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I saw a Cambridge grammar article discussing whether to use 'colour pencils' or 'coloured pencils'. This piqued my interest quite a bit. However, the article only talked about how camparatively popular these terms are, it never said which one is grammatically correct. So below are two examples I thought of:

  • What colour/coloured car is your favorite?

  • Which colour/coloured apple would you like, red or green?

In both examples, I am tempted to use 'coloured', since it would be a participle turned adjective. What's interesting is that 'colour' actually seemed to be the more popular of the two whether it's proper usage or not. So which one should I use in either example sentences? Could it be that native speakers prefer using 'colour' because it rolls off the tongue easier?

Thanks a bunch in advance.

  • Native speakers may prefer color/colour because it is a simpler form than coloured, which must go through several transformations to become adjectival. It also suggests the color is an applied rather than an intrinsic quality. – Tᴚoɯɐuo Jan 28 '17 at 11:57
  • I wonder if this might be a regional preference? In the school where I taught, we used 'coloured pencils' exclusively to describe this item. We could even say, "What colours did you choose from the box of coloured pencils?" – WRX Jan 28 '17 at 16:33
  • @WillowRex: I certainly recognise "coloured pencil" as a familiar expression. I think this is different construction though. "Coloured" as a self-contained adjective is normal: coloured pencil, coloured paper, coloured light. It is not normal with a specific colour (we don't say "blue coloured paper" - we might say "a blue coloured pencil", but to my ear that is a "blue [coloured pencil]" not a "[blue coloured] pencil"; and we don't say "What coloured is the pencil?" – Colin Fine Jan 29 '17 at 23:51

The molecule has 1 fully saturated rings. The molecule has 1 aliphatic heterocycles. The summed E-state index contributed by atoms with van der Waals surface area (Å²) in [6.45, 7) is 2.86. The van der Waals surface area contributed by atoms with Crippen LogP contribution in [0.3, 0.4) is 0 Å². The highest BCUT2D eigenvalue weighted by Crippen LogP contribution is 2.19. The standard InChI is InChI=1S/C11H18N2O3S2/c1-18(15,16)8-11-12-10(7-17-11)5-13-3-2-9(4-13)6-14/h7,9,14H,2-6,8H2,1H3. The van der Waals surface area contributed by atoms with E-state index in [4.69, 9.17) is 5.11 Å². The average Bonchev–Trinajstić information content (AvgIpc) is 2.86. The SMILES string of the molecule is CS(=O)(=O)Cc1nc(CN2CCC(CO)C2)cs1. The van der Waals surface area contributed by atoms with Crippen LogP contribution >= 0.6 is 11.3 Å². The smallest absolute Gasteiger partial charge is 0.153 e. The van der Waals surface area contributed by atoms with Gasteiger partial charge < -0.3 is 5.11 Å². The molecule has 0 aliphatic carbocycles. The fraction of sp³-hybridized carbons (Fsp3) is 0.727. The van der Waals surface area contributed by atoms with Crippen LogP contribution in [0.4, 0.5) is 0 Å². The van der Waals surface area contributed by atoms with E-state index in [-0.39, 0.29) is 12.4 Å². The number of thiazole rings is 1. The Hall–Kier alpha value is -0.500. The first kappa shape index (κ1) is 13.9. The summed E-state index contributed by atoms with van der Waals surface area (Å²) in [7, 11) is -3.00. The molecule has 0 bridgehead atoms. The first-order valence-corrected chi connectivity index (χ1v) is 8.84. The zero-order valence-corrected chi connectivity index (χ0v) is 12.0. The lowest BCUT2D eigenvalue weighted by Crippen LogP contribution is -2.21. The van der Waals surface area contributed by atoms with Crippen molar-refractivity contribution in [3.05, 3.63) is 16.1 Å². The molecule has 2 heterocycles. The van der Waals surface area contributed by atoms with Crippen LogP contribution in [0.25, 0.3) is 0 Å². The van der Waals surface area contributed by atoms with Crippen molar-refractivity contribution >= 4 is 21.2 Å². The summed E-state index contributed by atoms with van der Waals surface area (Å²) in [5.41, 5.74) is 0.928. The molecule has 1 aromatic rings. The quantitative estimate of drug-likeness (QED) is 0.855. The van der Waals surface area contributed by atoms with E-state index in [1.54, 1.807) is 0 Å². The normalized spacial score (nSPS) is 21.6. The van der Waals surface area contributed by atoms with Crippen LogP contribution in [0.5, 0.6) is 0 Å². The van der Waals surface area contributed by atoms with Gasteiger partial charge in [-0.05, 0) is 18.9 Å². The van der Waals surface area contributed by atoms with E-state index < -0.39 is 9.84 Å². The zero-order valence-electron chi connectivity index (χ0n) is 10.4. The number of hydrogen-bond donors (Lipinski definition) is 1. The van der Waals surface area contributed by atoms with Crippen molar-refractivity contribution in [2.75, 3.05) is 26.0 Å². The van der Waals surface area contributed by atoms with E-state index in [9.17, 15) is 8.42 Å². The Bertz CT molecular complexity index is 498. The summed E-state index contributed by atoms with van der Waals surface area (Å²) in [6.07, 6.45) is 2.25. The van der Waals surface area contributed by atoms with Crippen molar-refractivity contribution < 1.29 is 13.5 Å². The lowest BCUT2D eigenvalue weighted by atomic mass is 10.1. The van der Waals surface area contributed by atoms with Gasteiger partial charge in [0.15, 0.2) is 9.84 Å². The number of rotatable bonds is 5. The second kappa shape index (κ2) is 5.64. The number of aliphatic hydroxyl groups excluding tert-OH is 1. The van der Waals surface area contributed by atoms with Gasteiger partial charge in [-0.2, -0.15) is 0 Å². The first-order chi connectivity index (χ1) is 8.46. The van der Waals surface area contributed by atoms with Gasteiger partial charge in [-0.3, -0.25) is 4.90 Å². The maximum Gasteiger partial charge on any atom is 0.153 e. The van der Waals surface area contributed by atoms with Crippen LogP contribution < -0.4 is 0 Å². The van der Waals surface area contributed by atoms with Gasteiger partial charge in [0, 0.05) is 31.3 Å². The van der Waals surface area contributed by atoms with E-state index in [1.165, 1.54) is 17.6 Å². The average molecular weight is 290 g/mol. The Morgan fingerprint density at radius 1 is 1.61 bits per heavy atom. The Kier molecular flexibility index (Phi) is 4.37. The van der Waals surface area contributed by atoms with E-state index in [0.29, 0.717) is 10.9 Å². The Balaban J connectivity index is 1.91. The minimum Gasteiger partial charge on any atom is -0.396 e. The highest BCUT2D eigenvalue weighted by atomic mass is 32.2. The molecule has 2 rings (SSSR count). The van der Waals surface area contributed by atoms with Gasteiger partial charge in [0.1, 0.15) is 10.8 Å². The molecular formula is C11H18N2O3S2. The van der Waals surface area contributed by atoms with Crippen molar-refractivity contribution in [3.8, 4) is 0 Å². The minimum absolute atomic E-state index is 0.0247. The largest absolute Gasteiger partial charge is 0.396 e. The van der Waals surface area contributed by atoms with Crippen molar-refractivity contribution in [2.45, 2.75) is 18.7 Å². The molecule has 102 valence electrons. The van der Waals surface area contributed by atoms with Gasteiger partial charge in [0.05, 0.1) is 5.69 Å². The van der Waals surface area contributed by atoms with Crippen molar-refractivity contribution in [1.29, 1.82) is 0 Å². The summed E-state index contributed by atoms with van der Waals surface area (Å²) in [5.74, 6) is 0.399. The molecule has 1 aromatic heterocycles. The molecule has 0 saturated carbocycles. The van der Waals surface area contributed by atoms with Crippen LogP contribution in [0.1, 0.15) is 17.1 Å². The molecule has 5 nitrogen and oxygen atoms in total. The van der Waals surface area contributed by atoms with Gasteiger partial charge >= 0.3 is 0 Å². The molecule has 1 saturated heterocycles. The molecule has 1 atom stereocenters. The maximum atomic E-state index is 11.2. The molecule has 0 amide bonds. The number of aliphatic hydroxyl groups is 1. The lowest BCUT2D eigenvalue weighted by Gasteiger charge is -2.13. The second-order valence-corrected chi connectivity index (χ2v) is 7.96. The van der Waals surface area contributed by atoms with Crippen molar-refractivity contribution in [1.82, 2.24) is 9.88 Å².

• @ColinFine Right, blue paper, red car. – WRX Jan 30 '17 at 0:08
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I think "what colour X" is grammatically anomalous, but is certainly the preferred form (the NOW corpus has just one instance of "what colo(u)red NOUN" in that sense ("what coloured clothes they wear"), against around 280 of "what colo(u)r NOUN").

My hypothesis is that it arises from a combination "what colour is your X?" and loss of the dental before other consonants (as in "what colour(ed) car"). I also note that the form with "colo(u)red" does not have the support of a parallel form in the affirmative, because

My car is coloured red.

is not something we would normally say, except in the unusual circumstance when the colour had been added, for example in a digital photo.

  • Thanks for the answer. It seems to me that neither of them are good constructions. But how else can I rephrase those two examples I provided? Are there any alternatives? – JUNCINATOR Jan 28 '17 at 14:38

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